McCoy, J.C.

1998-07-15T23:59:59.000Z

297

VRF on-site Measurement by Compressor Curve Method of VRF and the applications-APCBC  

E-Print Network [OSTI]

VRF on-site Measurement by Compressor Curve Method and Its Application Sumio Shiochi (Daikin Industries,ltd.) Yurino Kan* (Daikin Industries,ltd.) APCBC presentation in ICEBO (Asia Pacific Conference on Building Commissioning) Sept. 2014..., Beijing, China ESL-IC-14-09-34 Proceedings of the 14th International Conference for Enhanced Building Operations, Beijing, China, September 14-17, 2014 ICEBO 2014 Beijing + APCBC Meeting 2014.9.15-16 1. Background and Purpose of This Study ?Background...

Kan,Y.; Shiochi,S.

2014-01-01T23:59:59.000Z

298

ALTERNATIVES OF MACCS2 IN LANL DISPERSION ANALYSIS FOR ONSITE AND OFFSITE DOSES  

SciTech Connect (OSTI)

In modeling atmospheric dispersion to determine accidental release of radiological material, one of the common statistical analysis tools used at Los Alamos National Laboratory (LANL) is MELCOR Accident Consequence Code System, Version 2 (MACCS2). MACCS2, however, has some limitations and shortfalls for both onsite and offsite applications. Alternative computer codes, which could provide more realistic calculations, are being investigated for use at LANL. In the Yucca Mountain Project (YMP), the suitability of MACCS2 for the calculation of onsite worker doses was a concern; therefore, ARCON96 was chosen to replace MACCS2. YMP's use of ARCON96 provided results which clearly demonstrated the program's merit for onsite worker safety analyses in a wide range of complex configurations and scenarios. For offsite public exposures, the conservatism of MACCS2 on the treatment of turbulence phenomena at LANL is examined in this paper. The results show a factor of at least two conservatism in calculated public doses. The new EPA air quality model, AERMOD, which implements advanced meteorological turbulence calculations, is a good candidate for LANL applications to provide more confidence in the accuracy of offsite public dose projections.

Wang, John HC [Los Alamos National Laboratory

2012-05-01T23:59:59.000Z

299

"NAICS",,"per Employee","of Value Added","of Shipments" "Code(a)","Economic Characteristic(b)","(million Btu)","(thousand Btu)","(thousand Btu)"  

U.S. Energy Information Administration (EIA) Indexed Site

3 Relative Standard Errors for Table 6.3;" 3 Relative Standard Errors for Table 6.3;" " Unit: Percents." " "," ",,,"Consumption" " "," ",,"Consumption","per Dollar" " "," ","Consumption","per Dollar","of Value" "NAICS",,"per Employee","of Value Added","of Shipments" "Code(a)","Economic Characteristic(b)","(million Btu)","(thousand Btu)","(thousand Btu)" ,,"Total United States" " 311 - 339","ALL MANUFACTURING INDUSTRIES" ,"Value of Shipments and Receipts" ,"(million dollars)" ," Under 20",3,3,3

300

Supplemental Guide for Seasonal High Water Table Indicators in Georgia's Onsite Wastewater Manual Section C: Flatwoods Region  

E-Print Network [OSTI]

1 Supplemental Guide for Seasonal High Water Table Indicators in Georgia's Onsite Wastewater Manual) are part of the Atlantic Coast Flatwoods that run along the eastern shore of the US. They fall within

Ma, Lena

Note: This page contains sample records for the topic "naics transfers onsite" from the National Library of EnergyBeta (NLEBeta).
While these samples are representative of the content of NLEBeta,
they are not comprehensive nor are they the most current set.
We encourage you to perform a real-time search of NLEBeta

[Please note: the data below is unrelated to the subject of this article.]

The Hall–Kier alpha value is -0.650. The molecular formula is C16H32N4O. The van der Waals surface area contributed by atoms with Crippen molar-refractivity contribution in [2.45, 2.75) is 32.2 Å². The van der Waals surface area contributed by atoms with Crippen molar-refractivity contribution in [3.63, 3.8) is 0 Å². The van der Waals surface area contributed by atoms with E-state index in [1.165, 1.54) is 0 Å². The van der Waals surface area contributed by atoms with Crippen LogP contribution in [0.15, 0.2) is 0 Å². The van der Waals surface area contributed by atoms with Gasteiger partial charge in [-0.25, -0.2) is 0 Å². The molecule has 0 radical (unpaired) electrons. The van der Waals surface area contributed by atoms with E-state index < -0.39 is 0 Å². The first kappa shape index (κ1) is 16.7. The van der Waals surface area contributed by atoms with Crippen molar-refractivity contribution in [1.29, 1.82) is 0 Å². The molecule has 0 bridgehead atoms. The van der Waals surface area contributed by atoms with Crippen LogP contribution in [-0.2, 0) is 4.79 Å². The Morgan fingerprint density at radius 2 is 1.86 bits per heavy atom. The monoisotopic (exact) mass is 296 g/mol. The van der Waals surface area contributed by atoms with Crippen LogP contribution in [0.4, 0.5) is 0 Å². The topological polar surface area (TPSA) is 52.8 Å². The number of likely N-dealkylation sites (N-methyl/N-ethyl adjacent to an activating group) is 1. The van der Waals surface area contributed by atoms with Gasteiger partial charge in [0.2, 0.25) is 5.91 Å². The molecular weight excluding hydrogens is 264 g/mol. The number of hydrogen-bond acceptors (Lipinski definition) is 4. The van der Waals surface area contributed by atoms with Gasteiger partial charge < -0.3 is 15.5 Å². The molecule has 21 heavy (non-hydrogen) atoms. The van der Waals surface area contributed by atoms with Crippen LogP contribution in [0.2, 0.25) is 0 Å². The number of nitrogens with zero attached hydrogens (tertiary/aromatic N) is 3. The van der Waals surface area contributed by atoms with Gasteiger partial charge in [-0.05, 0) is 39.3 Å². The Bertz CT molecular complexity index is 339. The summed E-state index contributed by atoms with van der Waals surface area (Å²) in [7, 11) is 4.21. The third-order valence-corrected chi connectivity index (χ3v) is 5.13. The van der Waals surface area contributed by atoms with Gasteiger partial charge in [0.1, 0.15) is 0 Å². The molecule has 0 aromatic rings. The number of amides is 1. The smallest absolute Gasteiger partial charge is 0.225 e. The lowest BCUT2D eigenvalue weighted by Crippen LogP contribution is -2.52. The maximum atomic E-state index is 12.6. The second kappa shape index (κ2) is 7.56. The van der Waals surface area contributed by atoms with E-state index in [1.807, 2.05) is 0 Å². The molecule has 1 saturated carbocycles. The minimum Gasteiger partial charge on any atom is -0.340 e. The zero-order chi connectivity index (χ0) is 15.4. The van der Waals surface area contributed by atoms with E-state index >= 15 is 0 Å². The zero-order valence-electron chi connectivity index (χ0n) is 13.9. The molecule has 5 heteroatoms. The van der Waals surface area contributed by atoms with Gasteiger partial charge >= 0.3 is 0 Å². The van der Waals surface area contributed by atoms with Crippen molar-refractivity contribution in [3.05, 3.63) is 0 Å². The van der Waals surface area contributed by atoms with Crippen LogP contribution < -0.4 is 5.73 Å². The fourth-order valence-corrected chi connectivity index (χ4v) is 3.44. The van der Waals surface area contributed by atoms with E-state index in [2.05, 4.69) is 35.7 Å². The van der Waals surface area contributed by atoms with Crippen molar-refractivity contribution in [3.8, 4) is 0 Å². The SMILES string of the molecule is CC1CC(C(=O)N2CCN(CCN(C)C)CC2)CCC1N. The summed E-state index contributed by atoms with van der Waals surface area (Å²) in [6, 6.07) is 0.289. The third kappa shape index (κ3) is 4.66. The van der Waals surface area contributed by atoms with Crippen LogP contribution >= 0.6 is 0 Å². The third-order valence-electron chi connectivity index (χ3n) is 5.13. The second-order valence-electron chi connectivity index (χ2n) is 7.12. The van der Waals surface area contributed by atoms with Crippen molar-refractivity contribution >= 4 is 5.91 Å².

to obtain the most current and comprehensive results.


301

Onsite Distributed Generation Systems For Laboratories, Laboratories for the 21st Century: Best Practices (Brochure)  

SciTech Connect (OSTI)

This guide provides general information on implementing onsite distributed generation systems in laboratory environments. Specific technology applications, general performance information, and cost data are provided to educate and encourage laboratory energy managers to consider onsite power generation or combined heat and power (CHP) systems for their facilities. After conducting an initial screening, energy managers are encouraged to conduct a detailed feasibility study with actual cost and performance data for technologies that look promising. Onsite distributed generation systems are small, modular, decentralized, grid-connected, or off-grid energy systems. These systems are located at or near the place where the energy is used. These systems are also known as distributed energy or distributed power systems. DG technologies are generally considered those that produce less than 20 megawatts (MW) of power. A number of technologies can be applied as effective onsite DG systems, including: (1) Diesel, natural gas, and dual-fuel reciprocating engines; (2) Combustion turbines and steam turbines; (3) Fuel cells; (4) Biomass heating; (5) Biomass combined heat and power; (6) Photovoltaics; and (7) Wind turbines. These systems can provide a number of potential benefits to an individual laboratory facility or campus, including: (1) High-quality, reliable, and potentially dispatchable power; (2) Low-cost energy and long-term utility cost assurance, especially where electricity and/or fuel costs are high; (3) Significantly reduced greenhouse gas (GHG) emissions. Typical CHP plants reduce onsite GHG by 40 to 60 percent; (4) Peak demand shaving where demand costs are high; (5) CHP where thermal energy can be used in addition to electricity; (6) The ability to meet standby power needs, especially where utility-supplied power is interrupted frequently or for long periods and where standby power is required for safety or emergencies; and (7) Use for standalone or off-grid systems where extending the grid is too expensive or impractical. Because they are installed close to the load, DG systems avoid some of the disadvantages of large, central power plants, such as transmission and distribution losses over long electric lines.